Noah Strycker’s Global Big Year stop in Singapore.

 

Pointing-Con Foley

Pointing to the Grey Nightjar tree at Bidadari. From left Low Choon How, Con Foley, Noah Strycker, Wong Chung Cheong and Yong Yik Shih. Not in the photo out looking for flycatchers were Lim Kim Keang, Alfred Chia, Tan Ping Ling and Tan Ju Lin

Singapore has the distinction of being the shortest birding stop for Noah Strycker in his Global Big Year quest on 27th December. He had a couple of hours layover enroute from Perth to New Delhi. Instead of relaxing in the airport, Noah checked out and ended up with four ticks here with the help of Con Foley and other members of the Bird Group. He now needs eleven more species to hit the 6,000 mark before the year end.

When he first contacted Con in early December, his target species included the Hodgon’s Hawk Cuckoo, Lanceolated Warbler, Eastern Crowned Warbler, Grey Nightjar, Straw-headed Bulbul and some rare flycatchers among others.

Con took up the challenge and enlisted the bird group members for help to locate some of the target species. Not leaving anything to chance, Con spent a few days checking out Bidadari Cemetery, Bukit Batok and Changi Village for the wanted species.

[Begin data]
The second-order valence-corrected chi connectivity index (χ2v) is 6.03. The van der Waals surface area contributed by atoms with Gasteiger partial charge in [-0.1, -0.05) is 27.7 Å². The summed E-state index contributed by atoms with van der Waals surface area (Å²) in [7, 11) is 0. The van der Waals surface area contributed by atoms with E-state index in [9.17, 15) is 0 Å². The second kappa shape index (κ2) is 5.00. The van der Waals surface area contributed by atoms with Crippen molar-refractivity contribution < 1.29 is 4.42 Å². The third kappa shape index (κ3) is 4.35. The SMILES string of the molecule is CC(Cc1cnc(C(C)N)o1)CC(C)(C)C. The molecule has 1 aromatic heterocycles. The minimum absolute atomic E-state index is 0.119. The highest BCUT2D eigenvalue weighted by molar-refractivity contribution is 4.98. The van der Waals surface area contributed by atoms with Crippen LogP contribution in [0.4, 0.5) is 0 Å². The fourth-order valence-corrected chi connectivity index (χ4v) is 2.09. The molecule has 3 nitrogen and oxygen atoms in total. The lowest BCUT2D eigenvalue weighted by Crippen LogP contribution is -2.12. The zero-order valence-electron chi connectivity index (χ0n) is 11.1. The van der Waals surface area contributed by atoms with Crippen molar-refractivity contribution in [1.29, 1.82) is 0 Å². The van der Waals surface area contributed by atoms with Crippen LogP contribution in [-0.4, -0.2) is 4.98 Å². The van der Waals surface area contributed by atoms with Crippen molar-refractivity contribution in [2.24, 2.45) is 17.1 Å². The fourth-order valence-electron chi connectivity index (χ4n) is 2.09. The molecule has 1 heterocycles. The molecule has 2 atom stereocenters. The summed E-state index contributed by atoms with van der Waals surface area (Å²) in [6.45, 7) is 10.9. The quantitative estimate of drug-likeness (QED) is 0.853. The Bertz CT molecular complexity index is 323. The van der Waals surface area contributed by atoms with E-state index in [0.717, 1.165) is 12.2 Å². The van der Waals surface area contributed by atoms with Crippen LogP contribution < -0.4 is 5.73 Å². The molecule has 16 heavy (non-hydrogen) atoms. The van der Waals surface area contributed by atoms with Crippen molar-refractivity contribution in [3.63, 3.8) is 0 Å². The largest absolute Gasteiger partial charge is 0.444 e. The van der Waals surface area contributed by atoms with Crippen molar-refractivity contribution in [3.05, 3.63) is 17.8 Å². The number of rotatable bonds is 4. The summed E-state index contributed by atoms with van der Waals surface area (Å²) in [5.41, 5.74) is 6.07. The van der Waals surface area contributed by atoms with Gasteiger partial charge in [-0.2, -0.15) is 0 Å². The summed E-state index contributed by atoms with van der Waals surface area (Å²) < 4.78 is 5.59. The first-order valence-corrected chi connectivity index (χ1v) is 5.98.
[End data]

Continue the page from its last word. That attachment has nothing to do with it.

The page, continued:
Straw-headed Bulbul fron Bukit Batok

Straw-headed Bulbul from Bukit Batok

On the day itself, the trip was executed with military precision. The first stop was Bukit Batok after picking up Noah from the airport. Low Choon How had already staked out the Straw-headed Bulbuls there. A quick stop and a great start for Noah. This is the most reliable place to see this globally threatened species. A third study on this bulbul will begin next year.

Grey Nightjar at Bidadari

Grey Nightjar at Bidadari

Our top migrant site Bidadari was next. Con had the roosting Grey Nightjar “tagged” but Wong Chung Cheong was on hand to make sure it did not moved to another tree. One more tick down. Another team led by Lim Kim Keang combed the rest of Bidadari for the Hodgson’s Hawk Cuckoo, Green-backed, Narcissus and Japanese Paradise Flycatchers that were wintering there earlier this month. But they must have all moved on.

The Sengkang floating Wetlands is the most likely place to tick the Lanceolated Warbler but this super sulker did not give in so easily. All Noah got was a nice photo of our urban nature parks which he used as his cover photo in his blog “Birding without Borders”. Kim Keang suggested nearby Punggol Barat for the Ruddy-breasted Crake. Again it did not show, but at least it called, good enough for the tick.

The last stop was for the Tanimbar Corellas at Changi Village, which is close the the Changi airport. This feral species can be seen from the carpark compared to a long trek at its Tanimbar Island home in Indonesia.

We are glad that Singapore made a small contribution to Noah’s Global Big Year. All of us at the Bird Group wish Noah safe journeys and breaking the 6,000 species mark before the end of the year.

All photos: Con Foley. You can read about his trip here at https;//www.audubon.org/news/day-361-birding-singapore.

 

 

 

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